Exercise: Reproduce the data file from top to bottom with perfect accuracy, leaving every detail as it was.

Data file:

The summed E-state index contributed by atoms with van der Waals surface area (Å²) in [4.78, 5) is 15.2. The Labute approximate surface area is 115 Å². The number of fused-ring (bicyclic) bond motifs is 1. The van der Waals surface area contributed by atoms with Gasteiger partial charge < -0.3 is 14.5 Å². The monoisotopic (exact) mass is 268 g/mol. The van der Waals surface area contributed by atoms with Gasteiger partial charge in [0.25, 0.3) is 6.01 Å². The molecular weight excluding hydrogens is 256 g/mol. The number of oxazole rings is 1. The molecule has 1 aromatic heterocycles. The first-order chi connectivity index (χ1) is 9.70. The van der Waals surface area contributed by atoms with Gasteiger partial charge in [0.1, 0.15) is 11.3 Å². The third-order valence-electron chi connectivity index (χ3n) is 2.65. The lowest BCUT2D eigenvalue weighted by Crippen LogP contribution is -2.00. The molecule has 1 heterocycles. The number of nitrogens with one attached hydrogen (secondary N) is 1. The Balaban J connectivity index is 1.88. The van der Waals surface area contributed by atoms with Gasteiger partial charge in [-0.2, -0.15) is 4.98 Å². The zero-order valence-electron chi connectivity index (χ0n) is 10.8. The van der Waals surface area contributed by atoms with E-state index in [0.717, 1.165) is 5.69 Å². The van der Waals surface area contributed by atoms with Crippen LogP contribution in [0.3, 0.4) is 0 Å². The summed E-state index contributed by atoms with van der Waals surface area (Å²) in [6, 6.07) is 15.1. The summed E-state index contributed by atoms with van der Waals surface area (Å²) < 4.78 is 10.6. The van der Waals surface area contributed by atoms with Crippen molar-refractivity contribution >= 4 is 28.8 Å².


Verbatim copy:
The summed E-state index contributed by atoms with van der Waals surface area (Å²) in [4.78, 5) is 15.2. The Labute approximate surface area is 115 Å². The number of fused-ring (bicyclic) bond motifs is 1. The van der Waals surface area contributed by atoms with Gasteiger partial charge < -0.3 is 14.5 Å². The monoisotopic (exact) mass is 268 g/mol. The van der Waals surface area contributed by atoms with Gasteiger partial charge in [0.25, 0.3) is 6.01 Å². The molecular weight excluding hydrogens is 256 g/mol. The number of oxazole rings is 1. The molecule has 1 aromatic heterocycles. The first-order chi connectivity index (χ1) is 9.70. The van der Waals surface area contributed by atoms with Gasteiger partial charge in [0.1, 0.15) is 11.3 Å². The third-order valence-electron chi connectivity index (χ3n) is 2.65. The lowest BCUT2D eigenvalue weighted by Crippen LogP contribution is -2.00. The molecule has 1 heterocycles. The number of nitrogens with one attached hydrogen (secondary N) is 1. The Balaban J connectivity index is 1.88. The van der Waals surface area contributed by atoms with Gasteiger partial charge in [-0.2, -0.15) is 4.98 Å². The zero-order valence-electron chi connectivity index (χ0n) is 10.8. The van der Waals surface area contributed by atoms with E-state index in [0.717, 1.165) is 5.69 Å². The van der Waals surface area contributed by atoms with Crippen LogP contribution in [0.3, 0.4) is 0 Å². The summed E-state index contributed by atoms with van der Waals surface area (Å²) in [6, 6.07) is 15.1. The summed E-state index contributed by atoms with van der Waals surface area (Å²) < 4.78 is 10.6. The van der Waals surface area contributed by atoms with Crippen molar-refractivity contribution >= 4 is 28.8 Å².